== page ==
Time is a cost
Every minute of your "spare" time that you spend on your project is time you could be spending earning money doing something else, so even if you are not physically paying yourself, you still should factor in the cost of your time. If you decide to stuff envelopes yourself, that's time you can't spend online replying to customer tweets or updating your website. If you decide you update your website yourself, that's time you can't spend building your game. And so on. Time is a cost. Plan your time as effectively as you plan your money, because if you run out of time you will have to pay someone else to help anyway. 

GET QUOTES BEFORE YOU LAUNCH YOUR CROWDFUND. I can’t stress this enough. I have seen so many “the rewards cost us more than we realised” laments. This should never, ever happen. Your backers do not want you to go broke for the sake of a colour-changing mug. You have a duty of care to them and their money.
Below is some advice to help you navigate the world of quotes.
  • GET MORE THAN ONE QUOTE. It doesn’t matter if it’s your brother’s mate’s t-shirt company, get a like-for-like quote from three different suppliers. This has several benefits:

a.       You will get an idea of what the industry average for the job is (and so whether that amazing deal really is one).
b.      You will have something to barter with. Get on the phone and say “hey so I really like you guys but this other company is 10% cheaper, can you match that price?”
c.       You have a backup in case your preferred supplier can’t do it.

  • NEGOTIATE. It is expected. See (b) above for a simple script. Your aim is to get the best value for your money. If a company you really want to use can’t budge on price (although it would be very unusual if they gave you their best price first), see if they’ll do the job quicker, or throw in free delivery. If there is no flexibility, find another supplier.

  • ASK ABOUT MINIMUM ORDERS. Do not forget to ask what the minimum order is when getting quotes. This is a common mistake. If it’s high and you are not sure you will sell enough of that particular reward, think of a different reward instead. You don’t want to order fifty t-shirts and only sell twenty in the rewards, or sell a reward based on minimum sales that you don’t meet.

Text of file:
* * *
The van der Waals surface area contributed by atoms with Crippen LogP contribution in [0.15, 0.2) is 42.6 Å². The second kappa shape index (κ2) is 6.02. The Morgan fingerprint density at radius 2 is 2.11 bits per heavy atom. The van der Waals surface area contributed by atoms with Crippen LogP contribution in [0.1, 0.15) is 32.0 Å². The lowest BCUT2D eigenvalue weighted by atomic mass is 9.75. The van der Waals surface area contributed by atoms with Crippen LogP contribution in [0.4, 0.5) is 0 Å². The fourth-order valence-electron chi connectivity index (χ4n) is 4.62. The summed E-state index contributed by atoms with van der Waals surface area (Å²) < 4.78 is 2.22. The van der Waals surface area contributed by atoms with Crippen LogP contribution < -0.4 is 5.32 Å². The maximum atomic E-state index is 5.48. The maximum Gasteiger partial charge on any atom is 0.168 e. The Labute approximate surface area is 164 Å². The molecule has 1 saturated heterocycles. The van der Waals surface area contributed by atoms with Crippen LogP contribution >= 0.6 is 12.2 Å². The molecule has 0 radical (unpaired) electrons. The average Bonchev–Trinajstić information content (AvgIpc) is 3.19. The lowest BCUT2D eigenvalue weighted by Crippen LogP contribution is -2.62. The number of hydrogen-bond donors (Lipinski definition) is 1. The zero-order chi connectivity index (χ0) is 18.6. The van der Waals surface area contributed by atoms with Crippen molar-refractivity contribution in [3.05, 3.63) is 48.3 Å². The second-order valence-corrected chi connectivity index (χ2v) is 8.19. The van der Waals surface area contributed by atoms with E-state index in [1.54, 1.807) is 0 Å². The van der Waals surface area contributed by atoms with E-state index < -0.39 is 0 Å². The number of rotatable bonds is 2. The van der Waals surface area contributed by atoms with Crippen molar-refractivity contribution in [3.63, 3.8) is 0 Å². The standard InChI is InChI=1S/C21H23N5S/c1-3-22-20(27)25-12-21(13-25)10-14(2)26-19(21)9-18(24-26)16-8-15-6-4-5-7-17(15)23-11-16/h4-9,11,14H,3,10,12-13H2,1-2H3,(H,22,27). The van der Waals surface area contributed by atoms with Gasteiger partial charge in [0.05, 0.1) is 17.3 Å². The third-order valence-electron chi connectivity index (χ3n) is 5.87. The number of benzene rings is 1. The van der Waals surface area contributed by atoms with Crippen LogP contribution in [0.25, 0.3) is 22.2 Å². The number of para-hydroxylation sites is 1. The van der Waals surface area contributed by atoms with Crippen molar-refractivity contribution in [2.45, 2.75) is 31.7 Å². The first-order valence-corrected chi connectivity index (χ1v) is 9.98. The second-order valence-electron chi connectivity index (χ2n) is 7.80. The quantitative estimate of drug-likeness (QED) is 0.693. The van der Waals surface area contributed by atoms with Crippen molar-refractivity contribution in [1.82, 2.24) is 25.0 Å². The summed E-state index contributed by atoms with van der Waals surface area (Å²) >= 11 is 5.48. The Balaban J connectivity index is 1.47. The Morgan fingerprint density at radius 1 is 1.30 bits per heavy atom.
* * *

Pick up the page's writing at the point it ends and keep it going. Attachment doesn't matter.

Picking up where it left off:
• ASK FOR SAMPLES. You really don’t want to be surprised by lousy quality when the final product is delivered. If you find it cheap and nasty, so will your backers. Cheaper items are usually sent to you free in the post, but for more expensive items you may have to visit the supplier.

  • ASK FOR PRICE BREAKPOINTS. Any printing company will have price breakpoints, a volume at which the price per item goes down. It is not twice the price to have 200 books printed compared to 100 books. This is because a percentage is for setup, printing plates, delivery which are fixed costs regardless of quantity ordered. So, the more you order, the more your price-per-item goes down. Being aware of the breakpoints can help you make the most of your rewards by allowing you to give a better reward more cheaply (and thereby selling more of it).

  • REMEMBER THE VAT! Quotes are often exclusive of VAT. If you are not VAT-registered, make sure you get the VAT-inclusive price. Otherwise you will have a nasty surprise when you get the invoice. Some items are VAT-free, for example books, printed brochures, leaflets/flyers, so use that to your advantage.

Hope this is useful. Next time I'll be covering how to prepare a budget. Good luck with your project!

Wednesday, 19 February 2014

The Janitor or the Dude Who Ran the Water Slide

"Throughout history, every mystery ever solved turned out to be...not magic" 
- Tim Minchin, Storm

About seven or eight years ago when I was fairly new to organised skepticism scene, a major TV channel invited me to participate in a show about ghosts. I was to spend the night in an allegedly haunted castle and debunk whatever claims the owners made. I was very excited to be a real life Daphne and too inexperienced to realise that no payment, including no travel expenses, was a huge red flag.